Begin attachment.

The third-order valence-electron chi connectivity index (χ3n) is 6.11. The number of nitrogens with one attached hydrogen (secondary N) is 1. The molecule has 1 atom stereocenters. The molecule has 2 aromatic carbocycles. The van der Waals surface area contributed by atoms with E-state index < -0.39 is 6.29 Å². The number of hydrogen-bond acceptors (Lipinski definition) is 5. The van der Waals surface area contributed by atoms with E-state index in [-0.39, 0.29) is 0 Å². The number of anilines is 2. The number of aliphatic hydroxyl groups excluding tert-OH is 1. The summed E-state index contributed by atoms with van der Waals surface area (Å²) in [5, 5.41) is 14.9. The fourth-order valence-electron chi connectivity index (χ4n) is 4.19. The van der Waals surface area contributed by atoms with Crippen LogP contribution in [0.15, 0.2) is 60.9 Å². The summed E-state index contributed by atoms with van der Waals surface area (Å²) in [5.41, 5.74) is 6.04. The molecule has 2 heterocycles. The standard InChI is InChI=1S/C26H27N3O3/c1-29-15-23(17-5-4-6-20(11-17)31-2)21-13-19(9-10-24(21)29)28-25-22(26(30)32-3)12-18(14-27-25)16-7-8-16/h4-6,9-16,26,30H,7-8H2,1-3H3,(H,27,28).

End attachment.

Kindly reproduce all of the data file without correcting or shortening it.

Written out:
The third-order valence-electron chi connectivity index (χ3n) is 6.11. The number of nitrogens with one attached hydrogen (secondary N) is 1. The molecule has 1 atom stereocenters. The molecule has 2 aromatic carbocycles. The van der Waals surface area contributed by atoms with E-state index < -0.39 is 6.29 Å². The number of hydrogen-bond acceptors (Lipinski definition) is 5. The van der Waals surface area contributed by atoms with E-state index in [-0.39, 0.29) is 0 Å². The number of anilines is 2. The number of aliphatic hydroxyl groups excluding tert-OH is 1. The summed E-state index contributed by atoms with van der Waals surface area (Å²) in [5, 5.41) is 14.9. The fourth-order valence-electron chi connectivity index (χ4n) is 4.19. The van der Waals surface area contributed by atoms with Crippen LogP contribution in [0.15, 0.2) is 60.9 Å². The summed E-state index contributed by atoms with van der Waals surface area (Å²) in [5.41, 5.74) is 6.04. The molecule has 2 heterocycles. The standard InChI is InChI=1S/C26H27N3O3/c1-29-15-23(17-5-4-6-20(11-17)31-2)21-13-19(9-10-24(21)29)28-25-22(26(30)32-3)12-18(14-27-25)16-7-8-16/h4-6,9-16,26,30H,7-8H2,1-3H3,(H,27,28).